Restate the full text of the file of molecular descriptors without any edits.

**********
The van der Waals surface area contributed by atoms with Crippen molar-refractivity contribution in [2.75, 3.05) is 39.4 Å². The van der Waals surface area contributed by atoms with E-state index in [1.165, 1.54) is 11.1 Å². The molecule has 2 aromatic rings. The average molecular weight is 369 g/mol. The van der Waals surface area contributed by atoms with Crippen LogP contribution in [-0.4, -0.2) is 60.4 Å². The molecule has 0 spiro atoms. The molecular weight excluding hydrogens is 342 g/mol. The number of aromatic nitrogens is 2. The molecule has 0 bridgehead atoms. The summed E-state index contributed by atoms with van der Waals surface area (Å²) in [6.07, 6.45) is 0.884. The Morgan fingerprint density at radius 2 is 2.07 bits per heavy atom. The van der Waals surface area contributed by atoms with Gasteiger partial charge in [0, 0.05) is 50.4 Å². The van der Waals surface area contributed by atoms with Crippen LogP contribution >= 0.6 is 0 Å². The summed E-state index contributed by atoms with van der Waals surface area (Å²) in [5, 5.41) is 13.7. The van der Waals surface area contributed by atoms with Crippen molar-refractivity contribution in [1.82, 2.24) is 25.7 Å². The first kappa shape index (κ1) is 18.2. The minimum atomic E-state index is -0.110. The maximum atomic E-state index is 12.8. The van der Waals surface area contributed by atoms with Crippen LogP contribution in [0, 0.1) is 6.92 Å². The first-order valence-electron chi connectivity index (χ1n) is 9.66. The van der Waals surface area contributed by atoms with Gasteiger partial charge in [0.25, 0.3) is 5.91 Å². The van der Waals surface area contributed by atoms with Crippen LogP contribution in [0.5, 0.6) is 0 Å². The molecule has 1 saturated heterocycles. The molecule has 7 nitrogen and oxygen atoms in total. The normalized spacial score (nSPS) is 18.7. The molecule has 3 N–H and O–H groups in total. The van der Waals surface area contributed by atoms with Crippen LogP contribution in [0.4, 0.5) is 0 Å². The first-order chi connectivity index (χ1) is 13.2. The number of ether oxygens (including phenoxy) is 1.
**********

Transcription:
The van der Waals surface area contributed by atoms with Crippen molar-refractivity contribution in [2.75, 3.05) is 39.4 Å². The van der Waals surface area contributed by atoms with E-state index in [1.165, 1.54) is 11.1 Å². The molecule has 2 aromatic rings. The average molecular weight is 369 g/mol. The van der Waals surface area contributed by atoms with Crippen LogP contribution in [-0.4, -0.2) is 60.4 Å². The molecule has 0 spiro atoms. The molecular weight excluding hydrogens is 342 g/mol. The number of aromatic nitrogens is 2. The molecule has 0 bridgehead atoms. The summed E-state index contributed by atoms with van der Waals surface area (Å²) in [6.07, 6.45) is 0.884. The Morgan fingerprint density at radius 2 is 2.07 bits per heavy atom. The van der Waals surface area contributed by atoms with Gasteiger partial charge in [0, 0.05) is 50.4 Å². The van der Waals surface area contributed by atoms with Crippen LogP contribution >= 0.6 is 0 Å². The summed E-state index contributed by atoms with van der Waals surface area (Å²) in [5, 5.41) is 13.7. The van der Waals surface area contributed by atoms with Crippen molar-refractivity contribution in [1.82, 2.24) is 25.7 Å². The first kappa shape index (κ1) is 18.2. The minimum atomic E-state index is -0.110. The maximum atomic E-state index is 12.8. The van der Waals surface area contributed by atoms with Crippen LogP contribution in [0, 0.1) is 6.92 Å². The first-order valence-electron chi connectivity index (χ1n) is 9.66. The van der Waals surface area contributed by atoms with Gasteiger partial charge in [0.25, 0.3) is 5.91 Å². The van der Waals surface area contributed by atoms with Crippen LogP contribution in [0.5, 0.6) is 0 Å². The molecule has 1 saturated heterocycles. The molecule has 7 nitrogen and oxygen atoms in total. The normalized spacial score (nSPS) is 18.7. The molecule has 3 N–H and O–H groups in total. The van der Waals surface area contributed by atoms with Crippen LogP contribution in [0.4, 0.5) is 0 Å². The first-order chi connectivity index (χ1) is 13.2. The number of ether oxygens (including phenoxy) is 1.